This article first appeared in my weekly column in the Business Daily on February 8, 2015
In the past week there has been a buzz around institutes of higher education allegedly handing out dubious academic accreditations for a fee.
Beyond the surprise and outrage, this reality in Kenya speaks to the larger question of how poor and fraudulent education is killing economic development.
It is an absolute outrage that given the skills gap Kenya already has, institutions and ‘students’ are willing to collude in a manner that augur ill for the youth, who are the main victims of the alleged misdemeanours, and for the economy in general.
As it stands, most employers are dissatisfied with the quality of graduates being churned out even by reputable institutions of higher education.
Employers are often struggling to fill vacancies yet hundreds of thousands of unemployed graduates exist, a situation that points to the extent of the mismatch.
In fact, in a survey among experts in 36 African countries on the major challenges youth face in the labour market, 54 per cent found a mismatch between what job seekers have to offer and what employers require.
So when the duplicity enters the sphere of education, and inauthentic students ‘graduate’, the effect is the creation of a young population with no true marketable skills and therefore limited economic promise.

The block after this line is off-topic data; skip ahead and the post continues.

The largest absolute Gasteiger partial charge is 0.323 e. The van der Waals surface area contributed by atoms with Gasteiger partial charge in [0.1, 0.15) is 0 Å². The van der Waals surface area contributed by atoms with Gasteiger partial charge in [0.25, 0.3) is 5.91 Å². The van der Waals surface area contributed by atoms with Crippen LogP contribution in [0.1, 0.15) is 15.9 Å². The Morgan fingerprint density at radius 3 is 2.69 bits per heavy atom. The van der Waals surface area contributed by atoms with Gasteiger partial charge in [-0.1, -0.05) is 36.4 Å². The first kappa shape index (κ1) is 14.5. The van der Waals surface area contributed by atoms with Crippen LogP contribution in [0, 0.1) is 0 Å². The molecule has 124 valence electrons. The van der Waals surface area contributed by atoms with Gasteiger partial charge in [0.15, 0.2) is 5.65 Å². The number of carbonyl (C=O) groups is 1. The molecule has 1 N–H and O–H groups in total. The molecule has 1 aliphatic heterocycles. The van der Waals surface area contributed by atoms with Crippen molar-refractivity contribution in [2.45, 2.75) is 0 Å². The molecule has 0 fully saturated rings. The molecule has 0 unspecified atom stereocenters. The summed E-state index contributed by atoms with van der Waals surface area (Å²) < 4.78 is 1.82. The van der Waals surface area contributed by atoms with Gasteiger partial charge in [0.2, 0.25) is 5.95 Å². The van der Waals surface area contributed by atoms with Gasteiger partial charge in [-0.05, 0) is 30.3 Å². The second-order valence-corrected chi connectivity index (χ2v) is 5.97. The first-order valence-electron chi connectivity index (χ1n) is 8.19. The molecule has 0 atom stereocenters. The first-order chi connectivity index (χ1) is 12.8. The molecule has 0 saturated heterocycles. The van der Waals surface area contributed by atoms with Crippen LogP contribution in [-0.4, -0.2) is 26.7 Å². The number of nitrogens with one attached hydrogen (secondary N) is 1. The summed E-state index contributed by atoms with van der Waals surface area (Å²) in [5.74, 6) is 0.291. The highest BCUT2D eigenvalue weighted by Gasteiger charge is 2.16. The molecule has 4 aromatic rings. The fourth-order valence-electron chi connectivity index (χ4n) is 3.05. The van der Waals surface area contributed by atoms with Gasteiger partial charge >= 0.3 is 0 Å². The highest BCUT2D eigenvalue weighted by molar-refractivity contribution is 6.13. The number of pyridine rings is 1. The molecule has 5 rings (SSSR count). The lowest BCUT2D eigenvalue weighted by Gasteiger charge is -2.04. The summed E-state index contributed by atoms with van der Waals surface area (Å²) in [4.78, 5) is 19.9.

The seriousness of the situation is underpinned by the fact that educated youths are seen to be the engine that would drive Kenya into economic prosperity.
Therefore, when institutions collude with ‘students’ in such a manner, it compromises the quality of the skills base on which current and future growth is predicated.
The problematic elements of tertiary education do not end there. Even when authentic degrees are earned, the composition of the same is a problem.
If Kenya is like many other African countries, there exists an imbalance with a shortage of those with degrees in technical areas such as the extractive, logistics, chemical and pharmaceutical industries as well as a surplus of workers in audits, administration, sales and communication positions.
But this is not without cause: Kenya does not produce many nuclear scientists, for example, partly because it lacks facilities but also because young people do not view such jobs as vendible in the local labour market.
This results in an imbalance that feeds into an inability of the country to build on technical skills sets that drive efficiency, technological innovation and productivity, creating positive disruptions that boost economic growth.
It is, therefore, crucial that not only fraudulent institutions of higher education are deregistered, but also a stronger connection be built between employers and the academia.
This means relevance of education will be improved, reducing the skills mismatch.
In addition, technical and vocational skills development should be promoted as it offers the youth additional applied skills and better chances in the labour market.
Further, training should go beyond hard skills and train students in soft skills — behavioural skills — because these can have a significant positive impact on employment and earnings of young Kenyans.
Ms Were is a development economist. Email: firstname.lastname@example.org, Twitter: @anzetse